Since the passage of President Obama’s health care law earlier this year, there has been a backlash across the country from citizens and states in response to the individual mandate to purchase health insurance. Twenty-two states’ attorney generals have joined a lawsuit against the federal government on the issue.
Missouri passed a ballot initiative against the mandate, and Arizona, Colorado, and Oklahoma will all have similar constitutional amendments on the ballot this fall.
According to individuals involved in these legal and ballot responses at the state level, the response from citizens has given them hope the individual mandate will ultimately be rejected by the courts. Failing that, they hope the mandate will prove so politically unpopular Congress will be forced to reconsider it.
Grassroots Campaign in Missouri
Missouri State Senator Jane Cunningham helped lead the effort in favor of Missouri’s health care amendment, which passed by 71 percent of the vote.
“In Missouri, this started with citizens because they were worried and frightened. They began contacting their legislators and forming groups,” Cunningham said. “We at the legislature decided how we could best respond and decided to use the American Legislative Exchange Council’s model bill.”
“When we introduced it, citizen groups networked—they rallied multiple times at the capitol, emailed, and called. They didn’t let off until we responded,” Cunningham said. “They started a grassroots campaign like I’ve never seen before, from the bottom up, designing their own bumper stickers, banners, flyers, and held their own parades.”
“The people,” Cunningham said, “came to the polls resolute.”
Small Businesses Join Fight
A key addition to the legal fight has been the National Federation of Independent Business. Karen Harned, executive director of the NFIB’s small business legal center, said the organization made the decision to join the larger state lawsuit mostly based on timing.
“NFIB decided to join the states in a lawsuit filed on May 15th,” Harned said. “Currently, there are two leading cases on the Obamacare issue; they are the leading cases due primarily to timing. Virginia decided to file its own case because it has a state statute against the individual mandate; they filed their case before we did. So we decided to join the twenty states.”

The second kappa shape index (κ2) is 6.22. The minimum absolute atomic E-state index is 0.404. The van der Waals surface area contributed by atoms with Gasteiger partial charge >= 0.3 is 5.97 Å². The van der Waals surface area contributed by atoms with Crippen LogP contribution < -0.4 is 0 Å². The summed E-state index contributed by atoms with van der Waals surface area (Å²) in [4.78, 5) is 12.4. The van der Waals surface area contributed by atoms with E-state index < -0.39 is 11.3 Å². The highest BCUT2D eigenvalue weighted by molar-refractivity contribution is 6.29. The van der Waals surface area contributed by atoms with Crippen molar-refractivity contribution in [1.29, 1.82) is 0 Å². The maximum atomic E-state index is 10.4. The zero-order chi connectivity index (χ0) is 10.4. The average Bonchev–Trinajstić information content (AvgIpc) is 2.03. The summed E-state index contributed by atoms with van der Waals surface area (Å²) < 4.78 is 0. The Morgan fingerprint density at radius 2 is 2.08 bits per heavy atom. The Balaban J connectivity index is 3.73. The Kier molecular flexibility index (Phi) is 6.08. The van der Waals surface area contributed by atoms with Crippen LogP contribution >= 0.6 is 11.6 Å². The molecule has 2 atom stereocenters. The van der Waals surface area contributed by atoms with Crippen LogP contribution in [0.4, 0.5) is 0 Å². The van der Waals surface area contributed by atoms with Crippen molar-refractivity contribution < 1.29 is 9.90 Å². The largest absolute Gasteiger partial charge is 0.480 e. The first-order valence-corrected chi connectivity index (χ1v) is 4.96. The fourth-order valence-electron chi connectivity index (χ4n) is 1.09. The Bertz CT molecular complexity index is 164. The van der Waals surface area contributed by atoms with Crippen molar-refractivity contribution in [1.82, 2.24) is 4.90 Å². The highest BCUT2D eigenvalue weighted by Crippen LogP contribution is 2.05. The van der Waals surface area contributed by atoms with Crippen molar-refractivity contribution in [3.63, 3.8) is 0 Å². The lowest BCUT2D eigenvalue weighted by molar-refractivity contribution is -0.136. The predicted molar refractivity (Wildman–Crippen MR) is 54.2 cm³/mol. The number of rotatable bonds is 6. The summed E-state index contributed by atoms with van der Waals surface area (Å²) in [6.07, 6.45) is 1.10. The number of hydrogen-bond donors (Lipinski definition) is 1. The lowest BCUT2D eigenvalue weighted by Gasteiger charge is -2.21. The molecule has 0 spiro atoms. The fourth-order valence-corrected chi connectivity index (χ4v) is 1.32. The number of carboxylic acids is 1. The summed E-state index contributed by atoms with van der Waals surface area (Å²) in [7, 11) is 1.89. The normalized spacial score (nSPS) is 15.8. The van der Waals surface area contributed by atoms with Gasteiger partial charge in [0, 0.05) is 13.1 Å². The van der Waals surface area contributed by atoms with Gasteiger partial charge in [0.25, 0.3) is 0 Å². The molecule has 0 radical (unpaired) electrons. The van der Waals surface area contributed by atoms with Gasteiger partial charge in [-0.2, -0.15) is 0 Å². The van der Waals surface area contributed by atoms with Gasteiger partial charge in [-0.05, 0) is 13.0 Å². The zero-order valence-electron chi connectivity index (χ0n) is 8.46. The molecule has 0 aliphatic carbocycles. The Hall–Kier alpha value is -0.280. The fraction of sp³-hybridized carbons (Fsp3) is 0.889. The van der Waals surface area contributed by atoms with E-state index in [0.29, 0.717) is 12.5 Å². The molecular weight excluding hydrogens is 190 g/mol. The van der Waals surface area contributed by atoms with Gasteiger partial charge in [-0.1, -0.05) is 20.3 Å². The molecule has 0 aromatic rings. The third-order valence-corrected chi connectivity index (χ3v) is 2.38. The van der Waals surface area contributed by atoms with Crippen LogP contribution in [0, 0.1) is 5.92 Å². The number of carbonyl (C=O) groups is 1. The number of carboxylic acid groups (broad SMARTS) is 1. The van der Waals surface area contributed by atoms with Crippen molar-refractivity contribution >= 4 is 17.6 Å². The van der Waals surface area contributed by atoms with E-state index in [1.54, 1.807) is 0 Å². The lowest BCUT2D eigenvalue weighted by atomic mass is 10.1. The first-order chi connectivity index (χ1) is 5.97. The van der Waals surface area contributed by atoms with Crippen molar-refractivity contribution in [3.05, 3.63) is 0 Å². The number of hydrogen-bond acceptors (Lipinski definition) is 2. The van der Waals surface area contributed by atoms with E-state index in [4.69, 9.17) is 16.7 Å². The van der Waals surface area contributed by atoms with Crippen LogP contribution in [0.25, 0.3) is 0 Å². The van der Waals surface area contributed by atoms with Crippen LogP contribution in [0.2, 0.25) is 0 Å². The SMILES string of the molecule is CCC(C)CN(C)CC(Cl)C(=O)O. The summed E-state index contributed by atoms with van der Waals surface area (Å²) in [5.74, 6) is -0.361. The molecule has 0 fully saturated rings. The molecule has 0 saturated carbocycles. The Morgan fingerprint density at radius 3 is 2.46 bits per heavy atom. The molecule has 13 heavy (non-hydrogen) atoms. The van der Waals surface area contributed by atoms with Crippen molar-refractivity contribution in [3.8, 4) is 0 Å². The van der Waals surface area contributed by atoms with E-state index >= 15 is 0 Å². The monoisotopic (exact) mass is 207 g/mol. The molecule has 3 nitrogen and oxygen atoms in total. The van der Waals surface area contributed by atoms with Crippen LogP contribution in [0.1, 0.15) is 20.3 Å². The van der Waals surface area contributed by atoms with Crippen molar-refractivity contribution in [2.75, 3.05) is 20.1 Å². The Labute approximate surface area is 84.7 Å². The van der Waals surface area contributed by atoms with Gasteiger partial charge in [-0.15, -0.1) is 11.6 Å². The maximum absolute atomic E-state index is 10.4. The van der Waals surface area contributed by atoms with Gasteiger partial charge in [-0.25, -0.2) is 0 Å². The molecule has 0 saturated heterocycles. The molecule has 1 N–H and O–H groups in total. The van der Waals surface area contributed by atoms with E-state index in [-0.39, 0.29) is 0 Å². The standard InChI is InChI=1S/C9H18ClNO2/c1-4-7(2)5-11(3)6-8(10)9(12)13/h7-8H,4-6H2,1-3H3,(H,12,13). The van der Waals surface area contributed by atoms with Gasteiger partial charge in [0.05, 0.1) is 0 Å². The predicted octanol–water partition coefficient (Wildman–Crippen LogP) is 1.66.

Harned says they joined the fight against the mandate in response to member demands from small-business owners.
“Health care has been the number one issue for small business owners since 1986. Small business owners need reforms that decrease costs, and this law just makes matters worse,” Harned said. “Our members have demanded that NFIB take action. Sole proprietors are especially hard-hit by this, but even for small businesses in general there are struggles right now. Our members are upset to have the government tell them how to spend their discretionary money.”
Colorado’s Ballot Initiative
Jon Caldara, president of the Independence Institute, a nonprofit think tank based in Denver, Colorado, has been a key figure in his state’s ballot initiative.
“In the fall we will have a constitutional amendment on the ballot, and we are really thrilled,” said Caldara. “The difference between our amendment and the Missouri Amendment is that ours goes into the Constitution’s bill of rights. It secures the right to health care choice. It says that the state on its own or at the insistence of the federal government cannot force anyone into private insurance and that the state cannot ban direct payment for health insurance.”
Caldara explained why Colorado decided to pursue a constitutional amendment rather than a state statute as Missouri did.
“In Colorado there is no petition difference for a statute rather than a constitutional amendment,” Caldara said. “So for me it was a no-brainer to go for the constitutional amendment. This should be seen as a fundamental constitutional right to health care choice. This could also make Colorado a medical tourism destination in the states because of the cash and pay feature of the amendment.”
Harned says the states and many of her members believe the individual mandate violates the U.S. Constitution.
“The individual mandate is fundamentally unconstitutional,” Harned said. “Even the government now sees they have a problem. Congress said they were passing this law under the Commerce Clause powers, as if the failure to buy health insurance is an economic inactivity that affects commerce.”
Harned said Congress’s promises don’t match up with the Obama administration’s legal arguments.
“They, and the president, were adamant that this is not a tax bill. But legally, they believe they have a stronger argument under their taxing power than under the Commerce Clause and even argued under this taxing power in their brief,” Harned said.
Tenth Amendment Key
Harned notes the Tenth Amendment will be a key element for the courts to consider.
“The states argue they are being commandeered by the federal government to provide health care coverage to an unprecedented number of Americans. This isn’t part of the contract they bargained for when they agreed to pay for part of Medicaid. The federal government is trying to use them as a cash cow,” explains Harned. “The states are not agents of the federal government, but this law treats them like they are.”
Harned expects the federal district court decision on their case to come in the spring of 2011, which will likely be appealed to the Eleventh Circuit Court of Appeals, which will decide the matter in 2012. After that, an appeal to the Supreme Court is almost certain.
“It’s clear to Americans that this mandate is unconstitutional,” Harned said. “It’s important for judges to know people think so.”
Sarah McIntosh, esq. ([email protected]) is a constitutional scholar writing from Lawrence, Kansas.